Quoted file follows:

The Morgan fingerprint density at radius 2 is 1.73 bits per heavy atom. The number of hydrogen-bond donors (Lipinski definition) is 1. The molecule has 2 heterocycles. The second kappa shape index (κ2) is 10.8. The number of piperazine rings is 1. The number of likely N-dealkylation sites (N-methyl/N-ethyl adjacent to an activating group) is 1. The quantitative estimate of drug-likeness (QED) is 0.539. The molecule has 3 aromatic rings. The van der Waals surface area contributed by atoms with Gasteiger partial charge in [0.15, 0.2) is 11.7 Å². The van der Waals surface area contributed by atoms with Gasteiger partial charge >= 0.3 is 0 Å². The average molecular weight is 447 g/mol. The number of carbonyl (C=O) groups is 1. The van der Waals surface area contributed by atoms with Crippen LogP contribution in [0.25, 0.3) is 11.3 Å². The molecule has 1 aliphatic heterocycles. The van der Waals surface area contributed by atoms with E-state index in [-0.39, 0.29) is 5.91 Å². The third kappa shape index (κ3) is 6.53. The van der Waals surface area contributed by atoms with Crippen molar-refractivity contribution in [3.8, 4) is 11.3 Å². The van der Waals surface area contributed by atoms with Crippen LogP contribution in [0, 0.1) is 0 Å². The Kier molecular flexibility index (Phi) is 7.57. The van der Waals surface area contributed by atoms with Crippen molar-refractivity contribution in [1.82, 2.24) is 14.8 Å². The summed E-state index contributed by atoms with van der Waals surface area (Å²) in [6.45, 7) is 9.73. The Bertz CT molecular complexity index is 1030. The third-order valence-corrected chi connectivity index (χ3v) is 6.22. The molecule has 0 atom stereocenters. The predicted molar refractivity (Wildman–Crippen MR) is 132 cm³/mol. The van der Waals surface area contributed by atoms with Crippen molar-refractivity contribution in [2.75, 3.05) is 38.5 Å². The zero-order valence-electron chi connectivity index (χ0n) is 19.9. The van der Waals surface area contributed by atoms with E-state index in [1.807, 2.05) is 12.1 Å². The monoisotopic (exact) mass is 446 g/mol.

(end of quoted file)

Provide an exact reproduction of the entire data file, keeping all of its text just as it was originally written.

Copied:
The Morgan fingerprint density at radius 2 is 1.73 bits per heavy atom. The number of hydrogen-bond donors (Lipinski definition) is 1. The molecule has 2 heterocycles. The second kappa shape index (κ2) is 10.8. The number of piperazine rings is 1. The number of likely N-dealkylation sites (N-methyl/N-ethyl adjacent to an activating group) is 1. The quantitative estimate of drug-likeness (QED) is 0.539. The molecule has 3 aromatic rings. The van der Waals surface area contributed by atoms with Gasteiger partial charge in [0.15, 0.2) is 11.7 Å². The van der Waals surface area contributed by atoms with Gasteiger partial charge >= 0.3 is 0 Å². The average molecular weight is 447 g/mol. The number of carbonyl (C=O) groups is 1. The van der Waals surface area contributed by atoms with Crippen LogP contribution in [0.25, 0.3) is 11.3 Å². The molecule has 1 aliphatic heterocycles. The van der Waals surface area contributed by atoms with E-state index in [-0.39, 0.29) is 5.91 Å². The third kappa shape index (κ3) is 6.53. The van der Waals surface area contributed by atoms with Crippen molar-refractivity contribution in [3.8, 4) is 11.3 Å². The van der Waals surface area contributed by atoms with Crippen LogP contribution in [0, 0.1) is 0 Å². The Kier molecular flexibility index (Phi) is 7.57. The van der Waals surface area contributed by atoms with Crippen molar-refractivity contribution in [1.82, 2.24) is 14.8 Å². The summed E-state index contributed by atoms with van der Waals surface area (Å²) in [6.45, 7) is 9.73. The Bertz CT molecular complexity index is 1030. The third-order valence-corrected chi connectivity index (χ3v) is 6.22. The molecule has 0 atom stereocenters. The predicted molar refractivity (Wildman–Crippen MR) is 132 cm³/mol. The van der Waals surface area contributed by atoms with Crippen molar-refractivity contribution in [2.75, 3.05) is 38.5 Å². The zero-order valence-electron chi connectivity index (χ0n) is 19.9. The van der Waals surface area contributed by atoms with E-state index in [1.807, 2.05) is 12.1 Å². The monoisotopic (exact) mass is 446 g/mol.